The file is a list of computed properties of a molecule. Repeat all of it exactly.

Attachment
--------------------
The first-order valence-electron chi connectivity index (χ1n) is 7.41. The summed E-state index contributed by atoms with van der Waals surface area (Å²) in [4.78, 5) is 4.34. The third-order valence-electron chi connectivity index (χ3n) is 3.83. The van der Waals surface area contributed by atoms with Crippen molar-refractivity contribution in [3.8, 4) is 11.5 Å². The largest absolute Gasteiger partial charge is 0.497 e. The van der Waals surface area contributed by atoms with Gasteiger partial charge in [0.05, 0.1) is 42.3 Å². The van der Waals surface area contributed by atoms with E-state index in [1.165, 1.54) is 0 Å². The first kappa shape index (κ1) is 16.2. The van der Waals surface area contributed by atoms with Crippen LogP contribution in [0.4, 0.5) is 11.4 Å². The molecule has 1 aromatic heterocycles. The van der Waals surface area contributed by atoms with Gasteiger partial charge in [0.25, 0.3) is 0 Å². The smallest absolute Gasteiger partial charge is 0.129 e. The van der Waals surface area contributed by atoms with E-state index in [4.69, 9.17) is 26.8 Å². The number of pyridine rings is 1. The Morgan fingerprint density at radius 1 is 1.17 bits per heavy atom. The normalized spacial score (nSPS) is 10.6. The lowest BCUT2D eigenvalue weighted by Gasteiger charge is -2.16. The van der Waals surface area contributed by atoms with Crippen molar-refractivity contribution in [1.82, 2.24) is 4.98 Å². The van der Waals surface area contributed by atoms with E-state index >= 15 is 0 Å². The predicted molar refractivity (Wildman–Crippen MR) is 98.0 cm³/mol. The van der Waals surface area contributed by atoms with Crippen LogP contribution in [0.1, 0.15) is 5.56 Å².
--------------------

The first-order valence-electron chi connectivity index (χ1n) is 7.41. The summed E-state index contributed by atoms with van der Waals surface area (Å²) in [4.78, 5) is 4.34. The third-order valence-electron chi connectivity index (χ3n) is 3.83. The van der Waals surface area contributed by atoms with Crippen molar-refractivity contribution in [3.8, 4) is 11.5 Å². The largest absolute Gasteiger partial charge is 0.497 e. The van der Waals surface area contributed by atoms with Gasteiger partial charge in [0.05, 0.1) is 42.3 Å². The van der Waals surface area contributed by atoms with E-state index in [1.165, 1.54) is 0 Å². The first kappa shape index (κ1) is 16.2. The van der Waals surface area contributed by atoms with Crippen LogP contribution in [0.4, 0.5) is 11.4 Å². The molecule has 1 aromatic heterocycles. The van der Waals surface area contributed by atoms with Gasteiger partial charge in [0.25, 0.3) is 0 Å². The smallest absolute Gasteiger partial charge is 0.129 e. The van der Waals surface area contributed by atoms with E-state index in [4.69, 9.17) is 26.8 Å². The number of pyridine rings is 1. The Morgan fingerprint density at radius 1 is 1.17 bits per heavy atom. The normalized spacial score (nSPS) is 10.6. The lowest BCUT2D eigenvalue weighted by Gasteiger charge is -2.16. The van der Waals surface area contributed by atoms with Crippen molar-refractivity contribution in [1.82, 2.24) is 4.98 Å². The van der Waals surface area contributed by atoms with E-state index >= 15 is 0 Å². The predicted molar refractivity (Wildman–Crippen MR) is 98.0 cm³/mol. The van der Waals surface area contributed by atoms with Crippen LogP contribution in [0.1, 0.15) is 5.56 Å².